Though international business has experienced tremendous growth in the recent times, there are still some factors that affect its growth. Such factors are: i. Political stability: Different countries vary on the way they handle and deal with issues related to international business. Some countries encourage foreign businessmen and companies to invest in their land by reducing investment taxes and offering them a favorable and level playground while others impose tough conditions.
Therefore when an individual or company is considering investing on a given country, political stability should be an issue of great concern. A country that is politically unstable is prone to making quick decisions that can negatively impact on the fate of international businessmen and investors (Dunning, 1999:481). For example, a country can decide overnight to change its policies towards engaging itself in international business.
Political instability has also been the cause of civil wars in most countries resulting to serious economic catastrophes. ii. Foreign currency: Transacting in foreign currency has also been a major issue affecting the growth of international business. Foreign currency usually fluctuates in value posing a serious danger to foreign companies as well as the businessmen. These parties could lose an enormous amount of money especially if the foreign currency loses value before they can exchange the currency to the desired one.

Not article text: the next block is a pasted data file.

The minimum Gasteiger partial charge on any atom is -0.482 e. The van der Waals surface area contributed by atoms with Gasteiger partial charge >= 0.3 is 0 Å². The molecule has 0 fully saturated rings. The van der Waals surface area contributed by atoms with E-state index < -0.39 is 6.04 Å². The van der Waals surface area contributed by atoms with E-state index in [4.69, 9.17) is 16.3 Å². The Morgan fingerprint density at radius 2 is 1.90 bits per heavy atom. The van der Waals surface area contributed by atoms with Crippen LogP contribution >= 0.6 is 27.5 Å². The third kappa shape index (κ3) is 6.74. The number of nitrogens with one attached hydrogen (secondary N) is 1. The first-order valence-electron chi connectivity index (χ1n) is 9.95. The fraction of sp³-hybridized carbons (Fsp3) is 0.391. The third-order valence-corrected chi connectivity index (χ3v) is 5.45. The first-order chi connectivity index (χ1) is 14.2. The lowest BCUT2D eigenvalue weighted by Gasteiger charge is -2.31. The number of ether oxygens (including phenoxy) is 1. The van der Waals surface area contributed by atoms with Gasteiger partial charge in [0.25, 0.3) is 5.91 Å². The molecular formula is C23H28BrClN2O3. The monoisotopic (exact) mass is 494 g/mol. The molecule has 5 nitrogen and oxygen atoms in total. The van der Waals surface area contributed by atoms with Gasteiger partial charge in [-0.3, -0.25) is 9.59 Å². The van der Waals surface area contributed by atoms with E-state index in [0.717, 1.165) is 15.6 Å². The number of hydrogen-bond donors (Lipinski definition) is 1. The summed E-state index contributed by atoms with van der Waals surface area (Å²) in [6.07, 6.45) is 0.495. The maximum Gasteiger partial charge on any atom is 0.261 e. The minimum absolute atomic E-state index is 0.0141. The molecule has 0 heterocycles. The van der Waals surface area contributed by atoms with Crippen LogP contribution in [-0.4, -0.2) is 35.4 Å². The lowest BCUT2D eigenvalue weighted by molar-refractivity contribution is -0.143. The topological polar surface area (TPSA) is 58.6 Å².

Another case that involves currency is that some countries do not usually have the cash necessary to purchase a particular product. The only means of carrying out transactions with such countries will only be involving in exchange of goods for other goods or counter trading. Such kind of trade used to exist in pre-historic times and it was majorly known as barter trading. An example of counter trading involves a foreign company exchanging cars for steel with a certain country. The company then uses the steel to manufacture other new cars.
iii. Self sufficiency: Another issue that has been affecting the growth of international business is self sufficiency. Self-sufficiency is a situation in which a given country does not want to involve in international business with other nations. Such countries prefer taking this route mainly due to their strong political and cultural beliefs. An example of this is the former Soviet Union. The Soviet Union imposed policies and restrictions that prevented practicing whatever kind of trade with other nations apart from their allies.
The major reason why the Soviet Union avoided involving themselves with international business was due to the fact that they wanted to carry out their leadership without being influenced by other external forces. iv. International Trade Policies: Another important factor influencing the growth of international business is taxes. Most countries impose excise tax on imported goods and commodities. Excise tax is imposed on imported products due to various reasons. For example, a country could impose a revenue tax on a particular product.
This kind of tax is majorly used by such country to generate its own revenues to be used in other forms of development. Revenue tax is usually set at a lower cost and does not have much impact on international business. But there arise a situation whereby, the domestic companies compete for a local market with foreign companies. This usually prompts the government of the affected nation to impose protective tax on the imported goods (Kline, 2005:7). This is normally done in order to make imported goods more expensive than the domestic ones thus protecting the domestic companies.